While in 2010 France was able to successfully recycle 64% of its waste, apparently the country has slipped, that is, if were are to believe the most recent reports on waste management.
In the European Union, France currently has the unenviable record of being the second largest producer of waste next to Germany. But while Germany is able to recycle 50% of its waste, France is a few percentage points short of hitting the 40% marking. It falls behind other European countries in waste management.
The dismal figure can be traced to the garbage collection in the residential areas. Did you know that only 23% of all garbage collected from homes are ever recycled? This is mainly because people do not recycle, or have not been informed on how to do it properly. Garbage collection companies are also partly to blame since they do not enforce any information campaigns and make moves that force people to segregate their trash. Continue reading “France Waste Management Report 101 – Trends in Recycling”
Even though France is a major producer of waste — one study states that it’s the second biggest producer of waste in all of Europe — most of that waste isn’t sitting in a landfill. 60% of their waste is being recycled.
Other countries can learn a lot from France’s recycling habits. We need to make sure we produce less waste if we want to build a better future for our children.
Here are a few things that we can take away from France’s recycling trends:
Used Clothing Is Environmentally Friendly
France is home to Paris, one of the fashion capitals of the world, but that doesn’t mean that French citizens are always buying new clothing. Many French men and women find ways to re-use their clothing. Whether that clothing is being donated, re-purposed, or whether people are buying used clothing for themselves, it’s clear that good pieces of clothing don’t have to go to waste.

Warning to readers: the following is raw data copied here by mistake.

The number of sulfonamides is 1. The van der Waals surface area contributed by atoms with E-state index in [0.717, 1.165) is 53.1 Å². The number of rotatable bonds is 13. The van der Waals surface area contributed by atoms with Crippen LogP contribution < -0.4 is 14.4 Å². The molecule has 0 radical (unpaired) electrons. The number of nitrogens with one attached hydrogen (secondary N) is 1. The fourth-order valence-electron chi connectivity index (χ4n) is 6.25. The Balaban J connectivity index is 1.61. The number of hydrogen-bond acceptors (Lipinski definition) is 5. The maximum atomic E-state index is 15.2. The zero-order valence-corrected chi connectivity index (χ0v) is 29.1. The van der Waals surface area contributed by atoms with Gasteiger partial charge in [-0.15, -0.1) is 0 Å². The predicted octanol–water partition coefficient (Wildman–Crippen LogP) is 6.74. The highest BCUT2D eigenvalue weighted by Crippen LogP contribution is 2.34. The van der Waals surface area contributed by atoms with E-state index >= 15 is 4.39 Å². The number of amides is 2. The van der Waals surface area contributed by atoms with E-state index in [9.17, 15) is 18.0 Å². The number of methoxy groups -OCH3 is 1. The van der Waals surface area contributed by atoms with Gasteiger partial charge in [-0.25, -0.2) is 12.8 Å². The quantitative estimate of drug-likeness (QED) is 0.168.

Waste Can Provide Energy
One of the reasons that France’s recycling rates are so high is that a lot of waste is being used to produce energy. Waste may be incinerated, and that might be used to power something else. Even items we think are worthless might be worth something.
Waste Can Serve Multiple Purposes
If there’s a quarry, ditch or something else that needs to be filled, France tries to use waste to fill it with. While this structure obviously won’t work will all types of waste, many types of waste can can safely be used for this purpose. I met an owner of a Minneapolis Roofing Company, who said he had not seen so much waste since he visited Bangladesh. Ouch!
Every year, we produce tons of waste. We need to make sure that the majority of that waste is recycled. If we pay closer attention to countries like France, we can develop habits that will help us build a better future.
If you are interested in all things dirty about France, you should know that the country’s state of garbage recycling is dismally low. How low? Read below to know.
While in 2010 the country was able to successfully recycle 64% of its waste, current figures released in 2015 indicate that the country has only been able to recycle less than 40% of its total waste? Now you might be wondering, what happened? Well, we can trace the root of the problem at the residential level, or at French households.